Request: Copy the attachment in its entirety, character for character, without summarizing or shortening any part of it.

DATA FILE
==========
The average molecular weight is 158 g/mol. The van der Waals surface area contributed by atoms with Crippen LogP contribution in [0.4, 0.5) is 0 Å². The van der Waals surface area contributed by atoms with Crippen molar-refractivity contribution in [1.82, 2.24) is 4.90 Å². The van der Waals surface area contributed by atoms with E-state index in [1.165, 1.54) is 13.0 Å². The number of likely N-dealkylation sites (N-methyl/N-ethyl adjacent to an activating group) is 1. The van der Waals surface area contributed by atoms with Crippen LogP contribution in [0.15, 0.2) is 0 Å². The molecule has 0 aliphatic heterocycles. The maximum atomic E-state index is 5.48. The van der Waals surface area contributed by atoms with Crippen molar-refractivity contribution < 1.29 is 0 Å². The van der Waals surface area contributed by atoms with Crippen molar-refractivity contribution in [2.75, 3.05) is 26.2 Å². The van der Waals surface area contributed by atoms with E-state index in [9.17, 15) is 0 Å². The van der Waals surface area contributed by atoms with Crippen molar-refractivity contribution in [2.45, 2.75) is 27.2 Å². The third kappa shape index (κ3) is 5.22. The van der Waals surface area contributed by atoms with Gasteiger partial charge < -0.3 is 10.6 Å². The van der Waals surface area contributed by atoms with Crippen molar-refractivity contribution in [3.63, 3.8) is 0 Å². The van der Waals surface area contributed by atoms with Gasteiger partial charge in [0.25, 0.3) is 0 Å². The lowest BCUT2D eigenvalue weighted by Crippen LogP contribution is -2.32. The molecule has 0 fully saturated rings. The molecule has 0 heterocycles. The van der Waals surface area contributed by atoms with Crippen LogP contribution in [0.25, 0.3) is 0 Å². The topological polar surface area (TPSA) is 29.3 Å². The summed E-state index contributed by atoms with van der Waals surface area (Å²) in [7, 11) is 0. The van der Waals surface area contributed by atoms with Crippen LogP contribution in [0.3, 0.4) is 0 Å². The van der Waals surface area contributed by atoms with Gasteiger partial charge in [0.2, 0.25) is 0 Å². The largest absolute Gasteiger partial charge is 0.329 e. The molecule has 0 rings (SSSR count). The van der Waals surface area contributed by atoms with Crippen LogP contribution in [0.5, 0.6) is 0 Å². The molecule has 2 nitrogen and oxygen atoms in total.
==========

The average molecular weight is 158 g/mol. The van der Waals surface area contributed by atoms with Crippen LogP contribution in [0.4, 0.5) is 0 Å². The van der Waals surface area contributed by atoms with Crippen molar-refractivity contribution in [1.82, 2.24) is 4.90 Å². The van der Waals surface area contributed by atoms with E-state index in [1.165, 1.54) is 13.0 Å². The number of likely N-dealkylation sites (N-methyl/N-ethyl adjacent to an activating group) is 1. The van der Waals surface area contributed by atoms with Crippen LogP contribution in [0.15, 0.2) is 0 Å². The molecule has 0 aliphatic heterocycles. The maximum atomic E-state index is 5.48. The van der Waals surface area contributed by atoms with Crippen molar-refractivity contribution < 1.29 is 0 Å². The van der Waals surface area contributed by atoms with Crippen molar-refractivity contribution in [2.75, 3.05) is 26.2 Å². The van der Waals surface area contributed by atoms with E-state index in [9.17, 15) is 0 Å². The van der Waals surface area contributed by atoms with Crippen molar-refractivity contribution in [2.45, 2.75) is 27.2 Å². The third kappa shape index (κ3) is 5.22. The van der Waals surface area contributed by atoms with Gasteiger partial charge < -0.3 is 10.6 Å². The van der Waals surface area contributed by atoms with Crippen molar-refractivity contribution in [3.63, 3.8) is 0 Å². The van der Waals surface area contributed by atoms with Gasteiger partial charge in [0.25, 0.3) is 0 Å². The lowest BCUT2D eigenvalue weighted by Crippen LogP contribution is -2.32. The molecule has 0 fully saturated rings. The molecule has 0 heterocycles. The van der Waals surface area contributed by atoms with Crippen LogP contribution in [0.25, 0.3) is 0 Å². The topological polar surface area (TPSA) is 29.3 Å². The summed E-state index contributed by atoms with van der Waals surface area (Å²) in [7, 11) is 0. The van der Waals surface area contributed by atoms with Crippen LogP contribution in [0.3, 0.4) is 0 Å². The van der Waals surface area contributed by atoms with Gasteiger partial charge in [0.2, 0.25) is 0 Å². The largest absolute Gasteiger partial charge is 0.329 e. The molecule has 0 rings (SSSR count). The van der Waals surface area contributed by atoms with Crippen LogP contribution in [0.5, 0.6) is 0 Å². The molecule has 2 nitrogen and oxygen atoms in total.